“Walking about in London in flip flops you get these little curds of mud between your toes, tickling your bare feet. It’s a form of sexual bliss!” declares Michèle Roberts, introducing her recently published collection of short stories, Mud, to the Book Festival audience. Indeed it is a very muddy collection, from the “turned, buttery earth” in the title story, to the “stinking mud caking the cobbles” that signifies to Polly a backwards slip in time. For some characters mud is a source of nourishment and growth, for others it is associated with secret hiding places and private magical worlds; some, like Polly, are made dirty by it.
Mud is also a very sensual collection, full of smells and colours and tastes. The book is subtitled Stories of Sex and Love and Roberts says, “Sex and love are often connected to food and eating in my fiction. They are difficult to write about because the language available to us is not good enough, for me anyway. It’s a language of lying.” She points to pornographic langauge about throbbing members and wave-crashing orgasms as an example.
Roberts reads to the audience from the humorous story A Vegetarian in France. I must be a very serious reader because I always find fiction funnier when it is read aloud. Poor Larry with his omelettes!
Afterwards Helen Simpson reads the short story Diary of an Interesting Year from her collection, In Flight Entertainment. It switches rapidly between moments of hilarity and devastation, the brief one line entires proving that sometimes what is left unsaid can be more revealing than what is put into words.
Simpson sees the short story as a “zoom lens. Sometimes it’s criticised for being small, but it’s not small; it’s just not panoramic. It’s a close up.” She describes herself as “a coral reef type of writer. There’s a little bit added each year. Short stories are wasteful in terms of money and time to write but you’re never bored. That’s why I write. Your only duty as a writer is to write about what stimulates your imagination.” Five of the stories in In Flight Entertainment feature climate change, a topic that is “hard to know how to dramatise without moralising. There are lots of statistics, it’s a depressing and boring subject unless you are a physicist. I’m just a layperson. I’m not very good at science.” So why did Simpson choose to write about climate change? “I like a challenge I suppose.”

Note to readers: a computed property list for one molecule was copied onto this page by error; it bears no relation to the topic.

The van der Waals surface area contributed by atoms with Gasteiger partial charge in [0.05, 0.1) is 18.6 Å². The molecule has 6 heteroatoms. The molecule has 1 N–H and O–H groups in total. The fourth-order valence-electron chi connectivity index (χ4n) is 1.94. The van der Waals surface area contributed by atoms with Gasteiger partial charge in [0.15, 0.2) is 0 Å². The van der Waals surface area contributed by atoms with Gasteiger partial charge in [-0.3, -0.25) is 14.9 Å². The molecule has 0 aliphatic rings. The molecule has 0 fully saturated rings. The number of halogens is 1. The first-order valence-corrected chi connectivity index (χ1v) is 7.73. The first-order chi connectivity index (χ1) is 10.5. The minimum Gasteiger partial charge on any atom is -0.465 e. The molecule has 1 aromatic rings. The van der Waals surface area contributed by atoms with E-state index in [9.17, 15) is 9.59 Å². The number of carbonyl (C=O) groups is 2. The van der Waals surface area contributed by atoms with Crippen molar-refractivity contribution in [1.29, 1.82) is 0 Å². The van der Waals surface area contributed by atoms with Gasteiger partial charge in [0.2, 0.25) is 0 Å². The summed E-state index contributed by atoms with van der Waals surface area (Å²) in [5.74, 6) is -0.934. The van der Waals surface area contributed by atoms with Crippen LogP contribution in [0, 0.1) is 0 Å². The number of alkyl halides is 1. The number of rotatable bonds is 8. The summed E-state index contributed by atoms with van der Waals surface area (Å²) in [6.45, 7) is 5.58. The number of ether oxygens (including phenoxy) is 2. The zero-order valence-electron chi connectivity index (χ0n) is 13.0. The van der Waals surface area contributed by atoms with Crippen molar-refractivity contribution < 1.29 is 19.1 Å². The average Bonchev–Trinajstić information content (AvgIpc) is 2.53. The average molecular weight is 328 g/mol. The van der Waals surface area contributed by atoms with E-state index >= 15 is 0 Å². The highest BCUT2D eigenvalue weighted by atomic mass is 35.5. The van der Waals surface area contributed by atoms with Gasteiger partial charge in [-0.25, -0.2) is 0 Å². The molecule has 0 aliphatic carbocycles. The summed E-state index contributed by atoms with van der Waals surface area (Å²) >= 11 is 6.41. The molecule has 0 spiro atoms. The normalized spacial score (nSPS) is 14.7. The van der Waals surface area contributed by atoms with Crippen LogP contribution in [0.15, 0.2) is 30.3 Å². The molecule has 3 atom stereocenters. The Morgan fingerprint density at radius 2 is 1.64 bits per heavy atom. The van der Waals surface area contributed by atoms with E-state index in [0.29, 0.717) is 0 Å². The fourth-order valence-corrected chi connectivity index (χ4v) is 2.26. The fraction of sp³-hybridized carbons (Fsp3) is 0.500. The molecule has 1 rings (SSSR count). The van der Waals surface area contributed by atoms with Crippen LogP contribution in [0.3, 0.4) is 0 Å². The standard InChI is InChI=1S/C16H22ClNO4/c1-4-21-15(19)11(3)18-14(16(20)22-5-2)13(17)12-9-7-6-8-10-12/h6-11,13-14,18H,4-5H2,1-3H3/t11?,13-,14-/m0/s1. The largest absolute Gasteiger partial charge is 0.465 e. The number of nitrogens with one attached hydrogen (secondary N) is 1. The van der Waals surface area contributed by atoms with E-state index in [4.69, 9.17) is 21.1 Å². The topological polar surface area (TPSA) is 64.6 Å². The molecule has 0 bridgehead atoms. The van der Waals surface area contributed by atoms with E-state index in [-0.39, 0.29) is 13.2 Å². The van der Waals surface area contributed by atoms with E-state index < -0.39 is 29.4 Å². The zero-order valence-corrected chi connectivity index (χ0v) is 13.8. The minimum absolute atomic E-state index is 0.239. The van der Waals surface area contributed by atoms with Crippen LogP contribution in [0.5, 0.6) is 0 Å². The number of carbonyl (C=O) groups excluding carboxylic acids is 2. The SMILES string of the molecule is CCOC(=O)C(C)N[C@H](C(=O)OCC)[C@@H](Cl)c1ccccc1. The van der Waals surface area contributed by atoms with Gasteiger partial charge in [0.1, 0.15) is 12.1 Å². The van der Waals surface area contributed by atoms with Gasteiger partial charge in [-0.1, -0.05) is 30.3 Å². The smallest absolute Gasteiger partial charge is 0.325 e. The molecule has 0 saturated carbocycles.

In each of the five stories Simpson tried to find a different route into the subject. “One is a sales pitch and that was meant to be a comedy. She’s a carbon coach but that’s almost not satire; people are doing that now. One is an apocalyptic love story and one is about a death on an aeroplane where people are getting annoyed about the delay.” According to Simpson, deaths on aeroplanes occur quite frequently but not to worry, it’s usually in first class. Something to do with the age of the population who can afford to fly in comfort. “I think they store bodies in the overhead lockers,” Simpson says. “Or else stretch them across three seats in first class, even if you die in economy. Apparently the first class passengers get quite shirty about that.”